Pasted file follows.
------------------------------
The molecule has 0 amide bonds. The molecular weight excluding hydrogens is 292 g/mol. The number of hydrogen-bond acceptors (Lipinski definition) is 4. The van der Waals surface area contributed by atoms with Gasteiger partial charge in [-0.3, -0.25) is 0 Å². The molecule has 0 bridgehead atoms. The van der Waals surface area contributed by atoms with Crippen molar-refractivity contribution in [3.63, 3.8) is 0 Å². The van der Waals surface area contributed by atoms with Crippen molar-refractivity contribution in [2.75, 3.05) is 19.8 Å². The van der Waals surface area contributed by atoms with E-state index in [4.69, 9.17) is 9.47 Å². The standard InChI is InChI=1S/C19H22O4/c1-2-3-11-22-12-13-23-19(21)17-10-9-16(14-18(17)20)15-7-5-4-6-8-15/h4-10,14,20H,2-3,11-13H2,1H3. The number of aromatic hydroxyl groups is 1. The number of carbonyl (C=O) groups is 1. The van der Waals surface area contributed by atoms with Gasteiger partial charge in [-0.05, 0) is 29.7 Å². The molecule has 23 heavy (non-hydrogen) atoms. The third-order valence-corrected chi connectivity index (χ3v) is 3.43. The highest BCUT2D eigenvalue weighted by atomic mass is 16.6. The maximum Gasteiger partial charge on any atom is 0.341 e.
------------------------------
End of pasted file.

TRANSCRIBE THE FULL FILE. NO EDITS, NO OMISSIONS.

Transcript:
The molecule has 0 amide bonds. The molecular weight excluding hydrogens is 292 g/mol. The number of hydrogen-bond acceptors (Lipinski definition) is 4. The van der Waals surface area contributed by atoms with Gasteiger partial charge in [-0.3, -0.25) is 0 Å². The molecule has 0 bridgehead atoms. The van der Waals surface area contributed by atoms with Crippen molar-refractivity contribution in [3.63, 3.8) is 0 Å². The van der Waals surface area contributed by atoms with Crippen molar-refractivity contribution in [2.75, 3.05) is 19.8 Å². The van der Waals surface area contributed by atoms with E-state index in [4.69, 9.17) is 9.47 Å². The standard InChI is InChI=1S/C19H22O4/c1-2-3-11-22-12-13-23-19(21)17-10-9-16(14-18(17)20)15-7-5-4-6-8-15/h4-10,14,20H,2-3,11-13H2,1H3. The number of aromatic hydroxyl groups is 1. The number of carbonyl (C=O) groups is 1. The van der Waals surface area contributed by atoms with Gasteiger partial charge in [-0.05, 0) is 29.7 Å². The molecule has 23 heavy (non-hydrogen) atoms. The third-order valence-corrected chi connectivity index (χ3v) is 3.43. The highest BCUT2D eigenvalue weighted by atomic mass is 16.6. The maximum Gasteiger partial charge on any atom is 0.341 e.